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Researchers Reveal New Deposition Process

Wednesday, June 14, 2017

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German researchers recently unveiled a new laser deposition process that they say poses economic and environmental advantages over common alternatives.

According to Fraunhofer’s Institute for Laser Technology (ILT), researchers from ILT and Aachen University have developed an ultra-high-speed laser deposition process, which is known by its German acronym, EHLA.

Volker Lannert, ILT, Aachen, Germany

According to ILT, researchers from ILT and Aachen University have developed an ultra-high-speed laser deposition process, which is known by its German acronym, EHLA.

Prior to the development of the EHLA, laser deposition welding could only be used in specific situations, therefore restricting its use for larger scale projects.

“We can now use EHLA to apply thin layers in the range of a tenth of a millimeter over large surfaces within a short time, while being resource-efficient and economical,” Andres Gasser, the ILT group manager, said.

Remedying Standard Process Pitfalls

Deposition welding processes are most often used for producing firmly bonded coatings to protect against corrosion. More conventional processes, such as chrome plating, thermal spraying or other deposition welding methods, have their downsides, often tied to high energy use, and in the case of chrome plating, the use of hexavalent chromium, which is restricted in many jurisdictions due to health concerns.

The development of the EHLA can address the drawbacks of standard deposition welding processes in a variety of ways.

Oftentimes, chrome plating can develop pores and cracks. The EHLA process produces non-porous layers and provides efficient long-term protection. EHLA metallurgically bonds the resulting layer to the base material and as a result, it does not delaminate, the ILT team says.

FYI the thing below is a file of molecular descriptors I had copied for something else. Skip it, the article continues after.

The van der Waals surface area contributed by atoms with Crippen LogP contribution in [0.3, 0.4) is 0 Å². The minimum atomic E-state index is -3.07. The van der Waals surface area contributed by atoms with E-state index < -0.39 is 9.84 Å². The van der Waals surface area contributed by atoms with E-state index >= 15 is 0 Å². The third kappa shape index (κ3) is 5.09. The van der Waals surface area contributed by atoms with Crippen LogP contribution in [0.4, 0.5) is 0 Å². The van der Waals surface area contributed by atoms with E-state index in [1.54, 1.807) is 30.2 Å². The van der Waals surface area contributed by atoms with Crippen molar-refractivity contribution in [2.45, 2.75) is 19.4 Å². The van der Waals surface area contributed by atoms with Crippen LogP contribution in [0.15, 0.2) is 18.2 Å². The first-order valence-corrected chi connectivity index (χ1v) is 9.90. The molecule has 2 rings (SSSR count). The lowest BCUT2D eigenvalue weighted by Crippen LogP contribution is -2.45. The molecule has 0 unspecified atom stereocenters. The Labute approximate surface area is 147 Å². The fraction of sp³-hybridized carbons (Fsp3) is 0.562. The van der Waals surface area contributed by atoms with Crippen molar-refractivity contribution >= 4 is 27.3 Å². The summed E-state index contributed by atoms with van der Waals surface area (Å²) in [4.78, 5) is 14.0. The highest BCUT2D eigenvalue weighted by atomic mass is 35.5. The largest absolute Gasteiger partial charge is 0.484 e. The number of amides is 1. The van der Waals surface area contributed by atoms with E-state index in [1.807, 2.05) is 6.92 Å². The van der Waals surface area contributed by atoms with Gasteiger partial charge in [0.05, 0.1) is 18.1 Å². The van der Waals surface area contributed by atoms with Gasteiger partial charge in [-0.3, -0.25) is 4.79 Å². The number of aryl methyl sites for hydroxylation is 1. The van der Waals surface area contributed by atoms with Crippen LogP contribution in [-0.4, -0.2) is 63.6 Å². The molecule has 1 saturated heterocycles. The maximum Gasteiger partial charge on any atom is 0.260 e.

One drawback to thermal spraying is that only half of the material used winds up coating the surface of the component, the researchers say. As a result, layers bond very weakly with the substrate. This results in a very porous coating, which then requires an application of several layers each 25 to 50 micrometers thick. Alternatively, the EHLA process uses 90 percent of the material. The layers this process produces both bind firmly to the substrate and are nonporous, the group says.

When it comes to TIG welding and other conventional welding practices, the layers that are left behind are usually 2 to 3 millimeters thick, which both uses too much material and is far too thick. Laser material deposition, on the other hand, allows for layers that are 0.5 to 1 millimeters. This process requires a certain melt-pool size to create a defect-free layer. The component is melted locally, while a powder nozzle guides a powdery additive into the melt pool.

“With EHLA, the laser melts the powder particles while they are above the melt pool,” explained Gasser. From there, drops of liquid material fall into the weld pool, rather than the solid powder particles, which results in the layers becoming homogenous. On top of this, this means less base material needs to be melted. Only micrometers are needed, whereas previously it was up to a millimeter.

The EHLA process can also be used for new material combinations such as coatings on aluminum base alloys. The component can also be coated 100 to 250 times faster, which allows for treatment of heat-sensitive materials.

Prize-Winning Work

At the Fraunhofer General Assembly Meeting on May 30, Andres Gasser, Gerhard Maria Backes and Thomas Schopphoven received the Joseph von Fraunhofer prize for their work.

There will a presentation of the EHLA process at Laser World of Photonics, which is held in Munich, Germany from June 26-29.

According to ILT, the first EHLA system will be delivered to China in the near future. There, it will be used for research and industrial use at the Advanced Manufacture Technology Center of China Academy of Machinery Science & Technology CAMTC in Beijing.

   

Tagged categories: Asia Pacific; Coating Application; Corrosion protection; EMEA (Europe, Middle East and Africa); Latin America; North America; Protective Coatings; Research; Research and development

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